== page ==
Here are some questions for you to think about. They’re just a guide to help you listen to your heart, listen to your head, and feel sure about your decision.
- Are you sure you’re not just infatuated? When you’re in love, you tend to turn a blind eye to the flaws in your partner’s personality. Make sure you are basing your decision to get married on a deeper understanding of your lover or partner.
- How well do you know your partner? Have you seen them in their own family, with their own friends? How do they behave with your group of pals? Do they mingle and mix well? This will help you suss if your partner is comfortable with people and can make a place for themselves, in keeping with their own personality.
- Are you good friends as well as being lovers? Are you compatible with each other on different levels – sexually, emotionally and intellectually? Great sex can’t keep your marriage alive forever. Both of you need to share an emotional bond with each other too.
- How well do you communicate with your partner? Do you think the two of you can solve all problems by talking it through? Do you find it easy to talk to your partner without fear of offending them or being judged? Are you able to talk openly and honestly about tricky issues you might disagree about? Are you able to resolve conflicts peacefully and amicably?
- Do you have a lot of respect for your partner? Can you say that you love and admire them for the person they are? What qualities do you like in your could-be life partner? Make a list.
- Do you love and admire them as the person they are, not the person you want them to be? Do you find yourself constantly correcting them, or trying to ‘improve’ them?
- Do you share the same expectations of the wedding? Do you expect a grand affair, while they’re imagining a simple ceremony? Is there any expectation of dowry or bride price? Does this square with your politics?
- Are you both comfortable with each other’s career prospects? Have you discussed your career options and ambitions with each other? Does this fit in with your own plans for yourself? If the two of you are keen on pursuing your own careers, have you discussed household roles and responsibilities?
- Have you and your partner discussed living arrangements after marriage? Will you be sharing a house with your partner’s family? If so, how does that make you feel? Do you have any objections to that? Do you think this arrangement will help your relationship blossom or could it get stifling? Have you discussed this with your partner?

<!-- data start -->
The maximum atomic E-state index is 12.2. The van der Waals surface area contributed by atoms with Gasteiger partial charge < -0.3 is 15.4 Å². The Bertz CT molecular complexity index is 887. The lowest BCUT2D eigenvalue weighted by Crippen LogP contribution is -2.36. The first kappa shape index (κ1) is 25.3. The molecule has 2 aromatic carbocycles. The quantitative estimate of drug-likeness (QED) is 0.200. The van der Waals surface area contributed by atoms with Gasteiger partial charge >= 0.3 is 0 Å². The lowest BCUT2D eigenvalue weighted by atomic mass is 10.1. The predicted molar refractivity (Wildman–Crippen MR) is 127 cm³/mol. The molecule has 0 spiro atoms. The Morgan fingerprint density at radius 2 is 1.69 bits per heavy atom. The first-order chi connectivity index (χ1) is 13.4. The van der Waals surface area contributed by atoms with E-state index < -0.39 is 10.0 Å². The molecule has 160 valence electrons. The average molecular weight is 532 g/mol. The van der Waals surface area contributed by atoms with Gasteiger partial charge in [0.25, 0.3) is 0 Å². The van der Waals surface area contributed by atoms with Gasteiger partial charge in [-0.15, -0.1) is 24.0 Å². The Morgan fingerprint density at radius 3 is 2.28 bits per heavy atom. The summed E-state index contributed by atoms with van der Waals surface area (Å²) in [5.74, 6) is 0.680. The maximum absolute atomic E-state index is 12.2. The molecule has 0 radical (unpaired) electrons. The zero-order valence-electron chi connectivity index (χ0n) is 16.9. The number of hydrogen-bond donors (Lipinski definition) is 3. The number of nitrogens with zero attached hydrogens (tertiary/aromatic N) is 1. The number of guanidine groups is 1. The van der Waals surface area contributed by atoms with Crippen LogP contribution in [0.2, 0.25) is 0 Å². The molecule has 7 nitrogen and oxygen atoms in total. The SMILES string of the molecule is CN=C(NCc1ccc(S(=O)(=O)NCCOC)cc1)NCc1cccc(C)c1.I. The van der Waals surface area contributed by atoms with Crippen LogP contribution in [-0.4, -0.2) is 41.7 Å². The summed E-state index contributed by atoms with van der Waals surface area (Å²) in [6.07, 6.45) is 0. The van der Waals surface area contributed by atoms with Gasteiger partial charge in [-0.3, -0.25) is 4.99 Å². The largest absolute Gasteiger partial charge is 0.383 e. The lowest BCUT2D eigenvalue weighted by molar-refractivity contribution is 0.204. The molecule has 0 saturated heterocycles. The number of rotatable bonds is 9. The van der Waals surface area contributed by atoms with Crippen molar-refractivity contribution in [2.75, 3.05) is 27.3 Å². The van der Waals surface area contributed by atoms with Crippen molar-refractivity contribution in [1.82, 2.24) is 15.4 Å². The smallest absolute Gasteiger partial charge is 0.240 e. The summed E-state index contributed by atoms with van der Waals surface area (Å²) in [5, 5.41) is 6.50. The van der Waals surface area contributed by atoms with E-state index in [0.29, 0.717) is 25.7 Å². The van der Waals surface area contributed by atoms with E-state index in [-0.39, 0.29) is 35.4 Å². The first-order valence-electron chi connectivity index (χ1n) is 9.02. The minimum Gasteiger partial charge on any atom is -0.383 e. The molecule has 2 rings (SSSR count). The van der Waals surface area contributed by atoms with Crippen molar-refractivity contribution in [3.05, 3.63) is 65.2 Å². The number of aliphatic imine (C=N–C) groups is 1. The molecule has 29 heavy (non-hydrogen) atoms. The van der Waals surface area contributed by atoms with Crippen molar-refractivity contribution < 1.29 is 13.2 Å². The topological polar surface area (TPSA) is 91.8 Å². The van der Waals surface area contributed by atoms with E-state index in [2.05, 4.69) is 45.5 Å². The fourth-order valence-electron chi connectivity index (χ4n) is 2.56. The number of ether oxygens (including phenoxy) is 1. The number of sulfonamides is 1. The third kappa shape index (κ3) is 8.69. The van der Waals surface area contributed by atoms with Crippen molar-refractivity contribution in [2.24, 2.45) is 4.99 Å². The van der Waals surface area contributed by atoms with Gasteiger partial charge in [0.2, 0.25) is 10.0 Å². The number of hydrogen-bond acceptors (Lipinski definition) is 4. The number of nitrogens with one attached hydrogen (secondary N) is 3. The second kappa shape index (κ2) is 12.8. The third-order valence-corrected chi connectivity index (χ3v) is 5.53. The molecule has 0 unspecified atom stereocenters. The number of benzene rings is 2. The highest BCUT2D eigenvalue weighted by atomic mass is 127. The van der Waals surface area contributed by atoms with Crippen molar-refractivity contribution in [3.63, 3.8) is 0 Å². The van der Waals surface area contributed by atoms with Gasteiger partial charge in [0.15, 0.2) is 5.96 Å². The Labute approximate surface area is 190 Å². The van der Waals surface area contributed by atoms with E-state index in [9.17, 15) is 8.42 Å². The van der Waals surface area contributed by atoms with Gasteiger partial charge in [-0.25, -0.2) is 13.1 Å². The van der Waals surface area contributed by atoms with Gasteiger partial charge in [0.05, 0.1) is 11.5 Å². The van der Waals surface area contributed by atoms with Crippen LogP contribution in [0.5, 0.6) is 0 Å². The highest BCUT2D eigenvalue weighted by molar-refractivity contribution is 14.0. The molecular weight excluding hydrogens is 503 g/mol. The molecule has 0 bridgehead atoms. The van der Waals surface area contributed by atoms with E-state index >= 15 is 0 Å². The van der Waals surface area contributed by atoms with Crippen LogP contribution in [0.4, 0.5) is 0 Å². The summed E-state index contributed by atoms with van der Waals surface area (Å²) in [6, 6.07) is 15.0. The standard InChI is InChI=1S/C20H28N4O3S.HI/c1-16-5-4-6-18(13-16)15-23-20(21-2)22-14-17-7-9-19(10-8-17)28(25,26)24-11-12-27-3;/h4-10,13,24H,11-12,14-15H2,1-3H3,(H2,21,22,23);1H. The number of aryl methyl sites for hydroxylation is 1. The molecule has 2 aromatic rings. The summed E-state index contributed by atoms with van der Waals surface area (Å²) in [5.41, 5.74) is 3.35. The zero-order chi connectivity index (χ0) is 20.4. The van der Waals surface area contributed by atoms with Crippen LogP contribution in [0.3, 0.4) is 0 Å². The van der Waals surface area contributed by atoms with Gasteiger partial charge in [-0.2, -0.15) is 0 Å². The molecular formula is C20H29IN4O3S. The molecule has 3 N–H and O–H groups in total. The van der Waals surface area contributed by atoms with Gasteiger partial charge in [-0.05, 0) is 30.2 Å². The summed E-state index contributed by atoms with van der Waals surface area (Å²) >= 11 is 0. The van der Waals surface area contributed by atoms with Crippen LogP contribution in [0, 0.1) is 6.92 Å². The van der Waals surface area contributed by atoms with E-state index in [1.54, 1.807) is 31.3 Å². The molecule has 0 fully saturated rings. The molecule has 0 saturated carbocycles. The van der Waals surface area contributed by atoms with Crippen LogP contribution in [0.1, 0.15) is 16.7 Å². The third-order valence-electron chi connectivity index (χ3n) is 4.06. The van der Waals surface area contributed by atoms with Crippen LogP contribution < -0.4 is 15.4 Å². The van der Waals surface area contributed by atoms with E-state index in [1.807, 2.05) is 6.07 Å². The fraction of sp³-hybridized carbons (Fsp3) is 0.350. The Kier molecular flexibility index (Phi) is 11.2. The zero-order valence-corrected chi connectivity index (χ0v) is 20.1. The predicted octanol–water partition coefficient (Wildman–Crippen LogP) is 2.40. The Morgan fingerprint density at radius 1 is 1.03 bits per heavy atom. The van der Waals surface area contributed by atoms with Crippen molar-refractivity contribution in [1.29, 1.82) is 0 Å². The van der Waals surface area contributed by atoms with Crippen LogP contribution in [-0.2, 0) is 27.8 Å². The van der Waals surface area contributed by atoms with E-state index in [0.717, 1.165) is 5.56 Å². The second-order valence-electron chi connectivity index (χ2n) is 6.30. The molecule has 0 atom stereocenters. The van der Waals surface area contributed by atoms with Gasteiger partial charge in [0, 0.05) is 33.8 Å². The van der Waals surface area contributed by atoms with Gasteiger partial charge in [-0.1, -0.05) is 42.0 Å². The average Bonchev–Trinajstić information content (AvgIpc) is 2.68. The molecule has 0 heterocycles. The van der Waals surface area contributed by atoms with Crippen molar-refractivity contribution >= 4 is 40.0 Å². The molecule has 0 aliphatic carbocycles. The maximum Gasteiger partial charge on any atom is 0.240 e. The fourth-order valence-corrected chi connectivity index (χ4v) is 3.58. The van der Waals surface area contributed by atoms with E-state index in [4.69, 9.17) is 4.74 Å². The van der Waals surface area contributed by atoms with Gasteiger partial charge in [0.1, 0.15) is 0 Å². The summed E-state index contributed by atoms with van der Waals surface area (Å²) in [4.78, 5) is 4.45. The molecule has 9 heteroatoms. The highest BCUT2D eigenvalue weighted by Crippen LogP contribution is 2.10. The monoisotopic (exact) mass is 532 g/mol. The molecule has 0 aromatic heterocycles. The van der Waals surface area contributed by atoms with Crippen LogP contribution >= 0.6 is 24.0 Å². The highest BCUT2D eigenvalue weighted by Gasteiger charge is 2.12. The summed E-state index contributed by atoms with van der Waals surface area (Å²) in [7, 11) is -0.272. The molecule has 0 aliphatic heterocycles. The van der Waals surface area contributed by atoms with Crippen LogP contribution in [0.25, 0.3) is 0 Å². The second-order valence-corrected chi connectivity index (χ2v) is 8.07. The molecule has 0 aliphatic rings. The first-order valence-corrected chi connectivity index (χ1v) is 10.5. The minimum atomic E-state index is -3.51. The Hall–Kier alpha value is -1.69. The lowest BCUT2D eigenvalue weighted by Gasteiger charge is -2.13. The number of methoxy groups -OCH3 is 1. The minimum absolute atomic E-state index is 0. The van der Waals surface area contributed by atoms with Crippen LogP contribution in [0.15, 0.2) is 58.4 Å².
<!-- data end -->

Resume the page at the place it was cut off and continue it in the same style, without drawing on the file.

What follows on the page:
- Have you discussed whether or not you will have children? This needs a detailed discussion. If you decide to wait a while before having children, what will happen if you do get pregnant early in your marriage? Would you have the baby? Or would you consider an abortion? Would your partner support that decision?
- Do you both share similar values? Have you ever had arguments on matters that you feel strongly about? Do your views match on topics like women’s rights, sexual harassment, abortion, adoption, other religious communities, tribes or homosexuality?
- What is your partner’s relationship with money? Are the two of you totally compatible on this issue? How does your partner behave when it comes to spending? Do you tend to find them too tight-fisted or too extravagant? Can you discuss money openly? Will you be sharing a bank account or manage and keep finances independent? Are you expected to share in the family’s expenses, and if so, how much? Will one of you be dependent on the other, and are you happy about that?
- Do you see yourself growing old with this person? Do you feel like you’ll still want to be together when you’re old and grey?
‘Cold feet’ is something many brides and grooms experience just before their wedding.
You suddenly feel nervous about your future, and start worrying whether you’re really making the right decision.
A certain level of nervousness is perfectly normal before the big wedding day. After all, it’s a life-changing step that you’re about to take. We’ve got some tips for you on how to deal with cold feet.
Work out what you’re really feeling – wedding stress or serious doubts? Planning a wedding together can be hectic and stressful. And it’s normal to feel a bit nervous about getting married. Think carefully about how you’re feeling and what exactly is making you feel that way. Imagine if all the planning problems were magically sorted out – would you still feel as worried?
Take some time away from the hustle and bustle of wedding preparations. If you’re suffering from wedding stress, make sure the two of you take a break for some quality time together.
Don’t ignore serious doubts about your relationship. Probe what your fears are.
Tell your partner what scares you about being married. Is it about losing your independence and freedom? Or more to do with your partner’s personality and character?
Think about what the solution could be to the problems you see in your relationship. Does your partner see them as solutions too?
Don’t get married because of the pressure around the wedding. Of course, the whole world expects you to get married in the near future, but if you have serious doubts about it, it’s time to act – you owe it to yourself and your prospective spouse. Postpone the wedding and take things more slowly and calmly.
Take a step back. Review this marriage rather than being stuck in something that’s on a wrong footing from day one.
Get in touch with a counsellor if you need help to find some peace in the situation. This could also be a family member or church elder or other faith official you trust.